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What can banks do to address Britain's productivity crisis?

Jonathan Thompson, founder and CEO at BankNorth UK | 15:20 Wednesday 5th June 2019

Poor productivity is seen as one of the biggest (perhaps the biggest) economic challenges facing Britain.

Productivity — which is measured by the amount of work produced per working hour — is one of the main drivers of long-term economic growth and higher living standards.

However, growth has been sluggish over the past decade as the UK economy focused on recovering from the downturn triggered by the 2008 financial crisis and with the Office for National Statistics (ONS) referring to the UK’s "productivity puzzle". 

In the future, small businesses have a vital role to play in boosting Britain’s productivity — SMEs make up the majority of UK businesses. Increasing productivity within the SME sector would make a huge difference to the UK’s economic output, and here at Project BankNorth we recognise that specialist banks have a crucial role to play in supporting Britain’s entrepreneurs. 

Project BankNorth is in the process of building a bank designed specifically to support the needs of SME borrowers in the UK, with the aim of improving access to finance for this critical segment of the UK economy.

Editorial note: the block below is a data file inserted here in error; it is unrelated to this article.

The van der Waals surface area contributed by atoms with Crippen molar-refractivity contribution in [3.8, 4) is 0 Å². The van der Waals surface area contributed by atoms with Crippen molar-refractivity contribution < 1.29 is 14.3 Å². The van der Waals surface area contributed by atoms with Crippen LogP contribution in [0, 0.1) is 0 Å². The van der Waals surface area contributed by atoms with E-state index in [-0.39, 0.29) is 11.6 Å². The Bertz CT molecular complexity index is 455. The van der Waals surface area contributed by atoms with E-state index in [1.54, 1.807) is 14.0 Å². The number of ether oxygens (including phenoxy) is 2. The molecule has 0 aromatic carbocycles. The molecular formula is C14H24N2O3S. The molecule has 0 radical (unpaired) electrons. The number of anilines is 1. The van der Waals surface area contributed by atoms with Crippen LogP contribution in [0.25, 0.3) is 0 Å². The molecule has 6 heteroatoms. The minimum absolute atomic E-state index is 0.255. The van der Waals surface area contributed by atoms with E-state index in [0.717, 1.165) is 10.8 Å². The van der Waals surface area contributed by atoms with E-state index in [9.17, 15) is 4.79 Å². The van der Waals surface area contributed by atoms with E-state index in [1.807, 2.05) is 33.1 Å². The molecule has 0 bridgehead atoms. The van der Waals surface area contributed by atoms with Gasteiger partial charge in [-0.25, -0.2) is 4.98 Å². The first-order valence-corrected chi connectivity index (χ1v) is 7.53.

So, what can specialist banks do to support SME productivity? 

First and foremost, in order to drive economic growth, specialist banks must lend to businesses in order to help them grow and evolve. In addition, they must continue to provide competitively priced finance that can help firms to invest in the future.

Here at Project BankNorth, we believe a personalised approach is vital in providing SMEs with the tailored support they need to grow and can significantly help to tackle today’s productivity conundrum. 

Invest for success

Second, for businesses to successfully help to solve the productivity problem they must be willing to invest. To do this, SMEs require consistency and clarity of approach by banks so that they can have the confidence to invest and grow their business.  

That means being committed to the SME space, providing quick decisions (yes or no) and delivering finance at the pace required by the business. Furthermore, the ethos of the bank and its interaction with customers should be based on traditional principles, including those of trust, transparency and simplicity.  

Finally, two of the most common problems causing lower productivity is a lack of sufficient training and up-to-date technology. 

SMEs which invest in their workforce and include opportunities for career growth are more likely to attract talented, hardworking and ambitious employees, who seek a career that can offer them the personal growth they crave.

Project BankNorth aims to make the process easier for SMEs to secure funding, which we believe will enable them to implement business growth decisions at pace. By investing and improving their business, an attractive by-product is that this should make the SMEs better, more rewarding and engaging places to work. This will help to continually improve the UK’s workforce and support an improvement in productivity.

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